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A 5% growth in property prices in Dubai's prime markets for the upcoming year.

In the third quarter, average residential property prices in the emirate increased by 19% annually and 5% compared to the previous quarter, resulting in a cumulative 30% rise since the first quarter of 2020.

The surge in Dubai's prime residential market can be attributed to a combination of factors, including limited supply and a resurgence in demand from key source markets like China and India. Knight Frank's report specifically forecasts a 5% price increase in the emirate's prime markets, encompassing prestigious areas such as The Palm Jumeirah, Emirates Hills, and Jumeirah Bay Island. Other segments of the residential market are expected to experience a 3.5% price growth.

Apartment prices soared by 19% annually during the third quarter, while villa prices jumped by 18%. Over the first nine months of the year, average residential prices witnessed a remarkable 15.6% annual increase.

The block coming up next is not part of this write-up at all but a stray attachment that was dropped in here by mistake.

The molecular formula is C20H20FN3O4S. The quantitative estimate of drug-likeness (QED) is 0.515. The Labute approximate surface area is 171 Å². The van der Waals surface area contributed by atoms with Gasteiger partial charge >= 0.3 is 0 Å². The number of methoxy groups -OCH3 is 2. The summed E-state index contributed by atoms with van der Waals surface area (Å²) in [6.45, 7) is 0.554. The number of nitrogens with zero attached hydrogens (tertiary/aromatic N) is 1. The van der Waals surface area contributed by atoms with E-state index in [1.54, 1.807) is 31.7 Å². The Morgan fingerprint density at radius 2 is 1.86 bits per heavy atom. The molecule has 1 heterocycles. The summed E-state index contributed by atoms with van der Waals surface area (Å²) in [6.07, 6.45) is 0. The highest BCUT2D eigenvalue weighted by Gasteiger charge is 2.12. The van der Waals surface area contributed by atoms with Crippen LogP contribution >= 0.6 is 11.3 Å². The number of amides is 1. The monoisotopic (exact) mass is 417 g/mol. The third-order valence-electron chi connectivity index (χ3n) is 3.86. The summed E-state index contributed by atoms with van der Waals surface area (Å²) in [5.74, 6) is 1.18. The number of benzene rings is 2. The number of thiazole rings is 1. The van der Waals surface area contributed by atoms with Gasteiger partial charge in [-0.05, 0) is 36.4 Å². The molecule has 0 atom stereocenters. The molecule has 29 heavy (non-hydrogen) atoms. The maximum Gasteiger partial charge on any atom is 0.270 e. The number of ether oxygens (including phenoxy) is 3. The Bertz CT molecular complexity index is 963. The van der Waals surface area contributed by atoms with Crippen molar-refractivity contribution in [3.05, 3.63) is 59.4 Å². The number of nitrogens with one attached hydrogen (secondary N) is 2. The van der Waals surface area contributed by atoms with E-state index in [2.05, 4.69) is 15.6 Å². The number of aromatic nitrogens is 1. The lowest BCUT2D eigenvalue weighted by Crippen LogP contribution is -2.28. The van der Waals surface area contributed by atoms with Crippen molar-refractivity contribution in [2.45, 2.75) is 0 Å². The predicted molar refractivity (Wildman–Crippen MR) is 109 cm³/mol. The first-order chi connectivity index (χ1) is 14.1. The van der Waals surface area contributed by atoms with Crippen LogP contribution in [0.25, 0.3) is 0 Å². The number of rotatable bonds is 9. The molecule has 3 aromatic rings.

Faisal Durrani, partner and head of research for Mena, highlighted the continued desirability of Dubai's prime markets, contributing to 4.8% of total transaction values in the first nine months of 2023. In this period, total transactions surged by 33.8% annually, with values rising over 36.7%.

Dubai's property market has made a robust recovery from the pandemic-induced slowdown, buoyed by government initiatives, such as residency permits for retirees and remote workers, as well as the expansion of the 10-year golden visa program.

The report also revealed that ready homes continue to dominate the market, with 51% of transactions from the first quarter to the third quarter being secondary market sales, highlighting the prevalence of end-users and second-home buyers.

While there are potential risks, including a global economic slowdown and regional tensions impacting the local economy, the overall outlook for Dubai's property market remains positive. Currently, there are 77,864 homes under construction, with an annual average of around 13,000 homes expected to be delivered over the next six years, indicating an undersupply in prime neighborhoods and the upper end of the price range.

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